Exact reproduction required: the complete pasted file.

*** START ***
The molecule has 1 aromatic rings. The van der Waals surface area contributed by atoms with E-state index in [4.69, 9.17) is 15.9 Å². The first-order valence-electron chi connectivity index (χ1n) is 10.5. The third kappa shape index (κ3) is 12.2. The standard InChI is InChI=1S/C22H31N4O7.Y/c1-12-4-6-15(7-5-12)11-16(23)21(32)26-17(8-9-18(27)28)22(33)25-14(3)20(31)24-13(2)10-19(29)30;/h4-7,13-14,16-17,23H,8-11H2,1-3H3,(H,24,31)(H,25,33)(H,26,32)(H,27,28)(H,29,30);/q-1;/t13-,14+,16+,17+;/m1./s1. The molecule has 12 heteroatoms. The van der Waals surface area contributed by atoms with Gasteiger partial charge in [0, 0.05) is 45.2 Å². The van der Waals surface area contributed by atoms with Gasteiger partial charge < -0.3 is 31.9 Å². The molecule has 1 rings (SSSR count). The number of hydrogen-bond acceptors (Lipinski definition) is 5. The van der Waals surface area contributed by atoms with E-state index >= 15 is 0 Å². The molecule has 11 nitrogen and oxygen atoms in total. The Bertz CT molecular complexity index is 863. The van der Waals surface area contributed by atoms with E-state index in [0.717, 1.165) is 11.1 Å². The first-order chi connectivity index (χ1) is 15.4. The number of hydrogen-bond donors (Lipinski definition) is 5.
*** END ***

The molecule has 1 aromatic rings. The van der Waals surface area contributed by atoms with E-state index in [4.69, 9.17) is 15.9 Å². The first-order valence-electron chi connectivity index (χ1n) is 10.5. The third kappa shape index (κ3) is 12.2. The standard InChI is InChI=1S/C22H31N4O7.Y/c1-12-4-6-15(7-5-12)11-16(23)21(32)26-17(8-9-18(27)28)22(33)25-14(3)20(31)24-13(2)10-19(29)30;/h4-7,13-14,16-17,23H,8-11H2,1-3H3,(H,24,31)(H,25,33)(H,26,32)(H,27,28)(H,29,30);/q-1;/t13-,14+,16+,17+;/m1./s1. The molecule has 12 heteroatoms. The van der Waals surface area contributed by atoms with Gasteiger partial charge in [0, 0.05) is 45.2 Å². The van der Waals surface area contributed by atoms with Gasteiger partial charge < -0.3 is 31.9 Å². The molecule has 1 rings (SSSR count). The number of hydrogen-bond acceptors (Lipinski definition) is 5. The van der Waals surface area contributed by atoms with E-state index >= 15 is 0 Å². The molecule has 11 nitrogen and oxygen atoms in total. The Bertz CT molecular complexity index is 863. The van der Waals surface area contributed by atoms with E-state index in [0.717, 1.165) is 11.1 Å². The first-order chi connectivity index (χ1) is 15.4. The number of hydrogen-bond donors (Lipinski definition) is 5.